Jump to ContentJump to Main Navigation
Left of PoetryDepression America and the Formation of Modern Poetics$
Users without a subscription are not able to see the full content.

Sarah Ehlers

Print publication date: 2019

Print ISBN-13: 9781469651286

Published to North Carolina Scholarship Online: May 2020

DOI: 10.5149/northcarolina/9781469651286.001.0001

Show Summary Details
Page of

PRINTED FROM UNIVERSITY OF NORTH CAROLINA PRESS SCHOLARSHIP ONLINE (www.northcarolina.universitypressscholarship.com). (c) Copyright University of North Carolina Press, 2021. All Rights Reserved. An individual user may print out a PDF of a single chapter of a monograph in NCSO for personal use.date: 25 September 2021

The Left Needs Rhythm

The Left Needs Rhythm

Popular Front Poetry, Antifascism, and the Counterarchives of Modernism

Chapter:
(p.181) Chapter Five The Left Needs Rhythm
Source:
Left of Poetry
Author(s):

Sarah Ehlers

Publisher:
University of North Carolina Press
DOI:10.5149/northcarolina/9781469651286.003.0005

This chapter considers the role of the archive in left literary studies through a recovery of Jewish-American communist poet Martha Millet. Specifically, it uses Millet’s work to trace a history and theory of poetic rhythm that rethinks the relationship between modernist poetic forms and left politics. The chapter’s first section uses Millet’s involvement with the children’s magazine The New Pioneer to unpack the historical relationship between traditional forms and political community formation. The generic histories enacted by communist children’s poems provide a foundation for considering how rhythm was evoked in Popular Front and antifascist poetic discourses. The second section argues that during the Popular Front diverse traditional genres were collapsed into an ideal rhythmic poem, where rhythm described both form and function. The third section focuses on Millet’s contributions to Seven Poets in Search of an Answer (1944) to demonstrate how rhythm was redefined in antifascist discourses. Throughout, the chapter suggests how Millet’s poetry might be read in relation to poets such as Carl Sandburg, Lorine Niedecker, and Kenneth Fearing. A coda returns to Millet’s Cold War criticism in order to ask what is at stake in her critical erasure and her critical recovery.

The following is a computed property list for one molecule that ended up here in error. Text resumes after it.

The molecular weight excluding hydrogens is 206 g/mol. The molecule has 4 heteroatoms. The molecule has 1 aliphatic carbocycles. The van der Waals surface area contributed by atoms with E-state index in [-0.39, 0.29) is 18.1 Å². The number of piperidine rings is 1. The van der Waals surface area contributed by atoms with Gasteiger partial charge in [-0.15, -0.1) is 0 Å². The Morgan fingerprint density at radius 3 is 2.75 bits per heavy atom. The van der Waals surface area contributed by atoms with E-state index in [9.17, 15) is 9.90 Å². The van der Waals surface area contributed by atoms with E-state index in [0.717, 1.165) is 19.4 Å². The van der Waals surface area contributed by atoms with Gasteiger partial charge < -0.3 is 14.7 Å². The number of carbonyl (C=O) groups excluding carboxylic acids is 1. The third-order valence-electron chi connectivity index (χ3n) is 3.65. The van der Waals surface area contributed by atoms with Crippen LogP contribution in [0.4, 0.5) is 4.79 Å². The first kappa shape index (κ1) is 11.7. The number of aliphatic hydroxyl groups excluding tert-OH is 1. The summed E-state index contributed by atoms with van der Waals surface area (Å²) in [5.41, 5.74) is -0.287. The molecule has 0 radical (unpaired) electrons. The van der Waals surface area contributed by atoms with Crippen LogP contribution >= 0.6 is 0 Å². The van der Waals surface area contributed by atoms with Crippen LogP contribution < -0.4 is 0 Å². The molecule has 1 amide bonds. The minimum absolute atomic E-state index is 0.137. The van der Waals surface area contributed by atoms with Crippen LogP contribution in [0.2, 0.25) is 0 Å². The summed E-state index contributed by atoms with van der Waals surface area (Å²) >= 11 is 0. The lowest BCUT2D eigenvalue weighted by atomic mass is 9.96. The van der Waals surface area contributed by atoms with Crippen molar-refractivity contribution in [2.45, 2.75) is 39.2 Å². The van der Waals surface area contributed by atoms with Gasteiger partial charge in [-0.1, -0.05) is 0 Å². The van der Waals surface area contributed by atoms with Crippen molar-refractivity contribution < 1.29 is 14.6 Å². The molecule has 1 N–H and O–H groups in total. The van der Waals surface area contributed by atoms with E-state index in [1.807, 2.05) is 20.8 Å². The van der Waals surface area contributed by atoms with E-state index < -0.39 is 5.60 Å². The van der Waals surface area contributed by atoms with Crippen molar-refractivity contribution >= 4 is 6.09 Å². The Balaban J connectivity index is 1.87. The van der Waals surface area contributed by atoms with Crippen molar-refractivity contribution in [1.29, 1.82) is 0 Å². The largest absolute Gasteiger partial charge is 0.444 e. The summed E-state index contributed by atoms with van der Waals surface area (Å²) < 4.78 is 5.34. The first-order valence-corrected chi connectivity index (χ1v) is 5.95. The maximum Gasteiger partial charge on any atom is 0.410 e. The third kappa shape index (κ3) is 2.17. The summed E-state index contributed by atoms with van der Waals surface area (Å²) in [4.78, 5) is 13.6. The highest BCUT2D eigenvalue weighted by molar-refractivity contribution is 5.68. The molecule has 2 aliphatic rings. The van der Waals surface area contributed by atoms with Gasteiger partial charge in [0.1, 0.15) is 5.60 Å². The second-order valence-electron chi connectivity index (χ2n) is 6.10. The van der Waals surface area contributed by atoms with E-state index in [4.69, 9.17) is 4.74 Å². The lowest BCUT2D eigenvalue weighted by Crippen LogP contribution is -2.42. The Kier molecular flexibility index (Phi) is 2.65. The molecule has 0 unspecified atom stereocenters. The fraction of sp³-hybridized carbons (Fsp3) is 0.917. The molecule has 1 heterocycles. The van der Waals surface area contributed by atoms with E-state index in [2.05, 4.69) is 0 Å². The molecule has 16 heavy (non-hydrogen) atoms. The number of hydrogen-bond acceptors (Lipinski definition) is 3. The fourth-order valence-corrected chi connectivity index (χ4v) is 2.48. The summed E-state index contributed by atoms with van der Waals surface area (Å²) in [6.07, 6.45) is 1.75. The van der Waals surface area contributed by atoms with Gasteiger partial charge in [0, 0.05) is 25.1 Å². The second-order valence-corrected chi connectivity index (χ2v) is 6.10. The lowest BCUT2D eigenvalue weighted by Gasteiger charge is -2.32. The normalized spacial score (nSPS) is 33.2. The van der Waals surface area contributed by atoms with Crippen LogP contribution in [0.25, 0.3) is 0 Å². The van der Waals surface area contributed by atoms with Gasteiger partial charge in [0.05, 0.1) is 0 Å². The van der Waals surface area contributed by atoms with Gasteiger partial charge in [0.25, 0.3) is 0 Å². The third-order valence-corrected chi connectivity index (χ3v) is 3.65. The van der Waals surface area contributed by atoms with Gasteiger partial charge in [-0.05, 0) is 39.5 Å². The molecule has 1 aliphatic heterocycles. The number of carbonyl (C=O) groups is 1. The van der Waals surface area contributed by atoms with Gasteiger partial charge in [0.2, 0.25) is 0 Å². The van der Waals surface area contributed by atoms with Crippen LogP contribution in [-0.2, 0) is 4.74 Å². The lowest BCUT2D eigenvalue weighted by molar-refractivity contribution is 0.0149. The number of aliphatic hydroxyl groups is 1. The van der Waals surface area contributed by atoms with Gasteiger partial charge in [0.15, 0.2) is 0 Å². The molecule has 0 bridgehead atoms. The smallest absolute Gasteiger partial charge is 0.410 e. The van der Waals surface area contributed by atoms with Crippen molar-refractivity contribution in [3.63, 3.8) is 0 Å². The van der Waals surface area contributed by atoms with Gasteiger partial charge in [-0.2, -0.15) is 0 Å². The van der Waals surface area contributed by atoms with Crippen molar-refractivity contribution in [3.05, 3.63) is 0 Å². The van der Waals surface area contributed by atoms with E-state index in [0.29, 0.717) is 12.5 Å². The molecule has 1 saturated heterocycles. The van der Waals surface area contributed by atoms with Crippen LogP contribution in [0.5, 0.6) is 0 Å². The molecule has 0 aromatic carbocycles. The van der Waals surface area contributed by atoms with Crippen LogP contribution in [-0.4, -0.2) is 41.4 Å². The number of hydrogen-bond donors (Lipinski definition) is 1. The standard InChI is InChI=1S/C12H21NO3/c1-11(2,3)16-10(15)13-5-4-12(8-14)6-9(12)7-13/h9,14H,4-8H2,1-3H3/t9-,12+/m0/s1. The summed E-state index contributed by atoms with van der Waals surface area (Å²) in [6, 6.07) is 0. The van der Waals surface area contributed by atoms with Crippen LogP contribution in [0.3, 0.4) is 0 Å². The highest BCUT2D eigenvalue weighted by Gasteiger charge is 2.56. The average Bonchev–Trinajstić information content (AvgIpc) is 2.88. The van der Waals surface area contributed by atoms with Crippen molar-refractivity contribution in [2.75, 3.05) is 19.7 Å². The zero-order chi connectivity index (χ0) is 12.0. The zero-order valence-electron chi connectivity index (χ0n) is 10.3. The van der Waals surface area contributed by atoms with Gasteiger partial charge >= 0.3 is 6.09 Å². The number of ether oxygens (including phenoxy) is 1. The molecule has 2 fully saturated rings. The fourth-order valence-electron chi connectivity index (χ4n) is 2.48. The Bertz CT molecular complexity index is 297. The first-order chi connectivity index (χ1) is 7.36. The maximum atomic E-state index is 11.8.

Keywords:   Modernism, rhythm, antifascism, Martha Millet, Carl Sandburg, Lorine Niedecker, Kenneth Fearing

North Carolina Scholarship Online requires a subscription or purchase to access the full text of books within the service. Public users can however freely search the site and view the abstracts and keywords for each book and chapter.

Please, subscribe or login to access full text content.

If you think you should have access to this title, please contact your librarian.

To troubleshoot, please check our FAQs , and if you can't find the answer there, please contact us .